help to combat amplification attacks.
6.3.2. Mutual End-Point Authentication
Authentication is crucial to the security of LI during transmission.
The Location Server must be capable of authenticating Location
Recipients to prevent impersonation. Location Generators must be
capable of authenticating Location Servers to ensure that raw
location information is not sent to improper entities. Additionally,
Location Servers must be able to authenticate Rule Makers to ensure
that unauthorized entities cannot change Rules.
6.3.3. Data Object Integrity & Confidentiality
The LO must maintain integrity at all points of communication between
Location Servers and Location Recipients. Confidentiality is
required on both the connection between the Location Generator and
the Location Server, as well as on the connection between the
Location Server and any given Location Recipient. Confidentiality of
Rules sent over the network to the Location Server is of comparable
6.3.4. Replay Protection
Replay protection prevents an attacker from capturing a particular
piece of location information and replaying it at a later time in
order to convince Viewers of an erroneous location for the target.
Both Location Recipients and Location Servers, depending on their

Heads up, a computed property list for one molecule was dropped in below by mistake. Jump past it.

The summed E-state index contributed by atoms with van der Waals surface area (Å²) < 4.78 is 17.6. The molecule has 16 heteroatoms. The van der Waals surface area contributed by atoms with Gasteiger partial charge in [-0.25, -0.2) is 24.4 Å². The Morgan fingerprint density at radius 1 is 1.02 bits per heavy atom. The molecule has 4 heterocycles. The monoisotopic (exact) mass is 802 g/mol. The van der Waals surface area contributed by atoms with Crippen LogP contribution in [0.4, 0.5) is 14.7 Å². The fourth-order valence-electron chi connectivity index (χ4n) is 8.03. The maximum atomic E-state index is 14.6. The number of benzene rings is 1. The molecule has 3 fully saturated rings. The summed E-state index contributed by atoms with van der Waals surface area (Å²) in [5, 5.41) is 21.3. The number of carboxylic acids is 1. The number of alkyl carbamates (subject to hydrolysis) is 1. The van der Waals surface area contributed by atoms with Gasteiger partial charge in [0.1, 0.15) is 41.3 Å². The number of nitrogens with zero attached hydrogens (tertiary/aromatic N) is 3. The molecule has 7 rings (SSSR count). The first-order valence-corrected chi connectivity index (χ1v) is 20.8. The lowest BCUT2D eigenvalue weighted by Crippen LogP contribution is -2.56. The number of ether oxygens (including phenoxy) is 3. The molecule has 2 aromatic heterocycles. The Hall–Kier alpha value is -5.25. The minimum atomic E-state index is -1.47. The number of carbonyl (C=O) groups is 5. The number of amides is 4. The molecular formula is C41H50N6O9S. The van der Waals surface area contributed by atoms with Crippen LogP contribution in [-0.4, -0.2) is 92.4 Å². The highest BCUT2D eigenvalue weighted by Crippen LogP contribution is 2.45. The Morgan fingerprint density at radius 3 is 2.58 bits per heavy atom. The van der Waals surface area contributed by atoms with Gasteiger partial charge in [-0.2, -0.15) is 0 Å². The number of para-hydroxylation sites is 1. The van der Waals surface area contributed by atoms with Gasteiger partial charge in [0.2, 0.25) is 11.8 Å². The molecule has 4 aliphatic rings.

capabilities, may need replay protection.
7. Security Considerations
This informational document characterizes potential security threats
targeting the Geopriv architecture.
8. IANA Considerations
This document introduces no additional considerations for IANA.
9. Informative References
 Cuellar, J., Morris, J., Mulligan, D., Peterson, J. and J. Polk,
"Geopriv Requirements", RFC 3693, January 2004.
10. Authors' Addresses
Michelle Engelhardt Danley
Samuelson Law, Technology & Public Policy Clinic
Boalt Hall School of Law
University of California
Berkeley, CA 94720
Samuelson Law, Technology & Public Policy Clinic
Boalt Hall School of Law
University of California
Berkeley, CA 94720
John B. Morris, Jr.
Center for Democracy & Technology
1634 I Street NW
Washington, DC 20006
1800 Sutter St
Concord, CA 94520
Phone: +1 925/363-8720